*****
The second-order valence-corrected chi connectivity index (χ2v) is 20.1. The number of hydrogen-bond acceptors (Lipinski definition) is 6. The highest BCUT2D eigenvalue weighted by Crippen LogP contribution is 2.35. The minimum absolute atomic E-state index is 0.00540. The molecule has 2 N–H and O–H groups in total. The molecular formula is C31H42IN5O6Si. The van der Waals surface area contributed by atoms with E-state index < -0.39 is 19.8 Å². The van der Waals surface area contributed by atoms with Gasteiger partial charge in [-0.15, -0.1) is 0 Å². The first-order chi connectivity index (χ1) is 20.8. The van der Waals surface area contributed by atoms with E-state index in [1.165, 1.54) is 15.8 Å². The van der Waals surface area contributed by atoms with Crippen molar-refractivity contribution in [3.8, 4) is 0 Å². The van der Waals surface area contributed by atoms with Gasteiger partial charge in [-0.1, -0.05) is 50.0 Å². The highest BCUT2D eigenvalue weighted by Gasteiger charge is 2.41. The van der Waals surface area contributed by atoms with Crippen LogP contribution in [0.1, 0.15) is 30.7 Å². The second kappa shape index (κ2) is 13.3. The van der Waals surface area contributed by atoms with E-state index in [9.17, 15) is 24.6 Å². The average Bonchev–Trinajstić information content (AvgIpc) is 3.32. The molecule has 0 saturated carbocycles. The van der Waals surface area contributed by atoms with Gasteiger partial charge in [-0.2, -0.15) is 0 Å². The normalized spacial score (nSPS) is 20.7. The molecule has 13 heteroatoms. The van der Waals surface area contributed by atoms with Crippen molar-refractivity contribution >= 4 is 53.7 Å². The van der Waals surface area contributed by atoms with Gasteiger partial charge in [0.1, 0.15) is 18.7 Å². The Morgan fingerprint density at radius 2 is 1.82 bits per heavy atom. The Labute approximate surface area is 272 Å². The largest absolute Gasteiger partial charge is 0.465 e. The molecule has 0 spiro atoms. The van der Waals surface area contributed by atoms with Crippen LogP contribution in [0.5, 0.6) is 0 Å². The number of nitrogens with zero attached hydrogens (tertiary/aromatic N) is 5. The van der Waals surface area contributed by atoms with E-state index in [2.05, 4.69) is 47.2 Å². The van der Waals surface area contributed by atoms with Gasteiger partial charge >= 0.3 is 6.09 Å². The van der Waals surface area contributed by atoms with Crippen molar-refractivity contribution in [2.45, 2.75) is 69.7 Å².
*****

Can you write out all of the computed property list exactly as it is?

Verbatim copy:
The second-order valence-corrected chi connectivity index (χ2v) is 20.1. The number of hydrogen-bond acceptors (Lipinski definition) is 6. The highest BCUT2D eigenvalue weighted by Crippen LogP contribution is 2.35. The minimum absolute atomic E-state index is 0.00540. The molecule has 2 N–H and O–H groups in total. The molecular formula is C31H42IN5O6Si. The van der Waals surface area contributed by atoms with E-state index < -0.39 is 19.8 Å². The van der Waals surface area contributed by atoms with Gasteiger partial charge in [-0.15, -0.1) is 0 Å². The first-order chi connectivity index (χ1) is 20.8. The van der Waals surface area contributed by atoms with E-state index in [1.165, 1.54) is 15.8 Å². The van der Waals surface area contributed by atoms with Crippen molar-refractivity contribution in [3.8, 4) is 0 Å². The van der Waals surface area contributed by atoms with Gasteiger partial charge in [-0.1, -0.05) is 50.0 Å². The highest BCUT2D eigenvalue weighted by Gasteiger charge is 2.41. The van der Waals surface area contributed by atoms with Crippen LogP contribution in [0.1, 0.15) is 30.7 Å². The second kappa shape index (κ2) is 13.3. The van der Waals surface area contributed by atoms with E-state index in [9.17, 15) is 24.6 Å². The average Bonchev–Trinajstić information content (AvgIpc) is 3.32. The molecule has 0 saturated carbocycles. The van der Waals surface area contributed by atoms with Gasteiger partial charge in [-0.2, -0.15) is 0 Å². The normalized spacial score (nSPS) is 20.7. The molecule has 13 heteroatoms. The van der Waals surface area contributed by atoms with Crippen molar-refractivity contribution >= 4 is 53.7 Å². The van der Waals surface area contributed by atoms with Gasteiger partial charge in [0.1, 0.15) is 18.7 Å². The Morgan fingerprint density at radius 2 is 1.82 bits per heavy atom. The Labute approximate surface area is 272 Å². The largest absolute Gasteiger partial charge is 0.465 e. The molecule has 0 spiro atoms. The van der Waals surface area contributed by atoms with Crippen LogP contribution in [0.5, 0.6) is 0 Å². The number of nitrogens with zero attached hydrogens (tertiary/aromatic N) is 5. The van der Waals surface area contributed by atoms with E-state index in [2.05, 4.69) is 47.2 Å². The van der Waals surface area contributed by atoms with Gasteiger partial charge >= 0.3 is 6.09 Å². The van der Waals surface area contributed by atoms with Crippen molar-refractivity contribution in [2.45, 2.75) is 69.7 Å².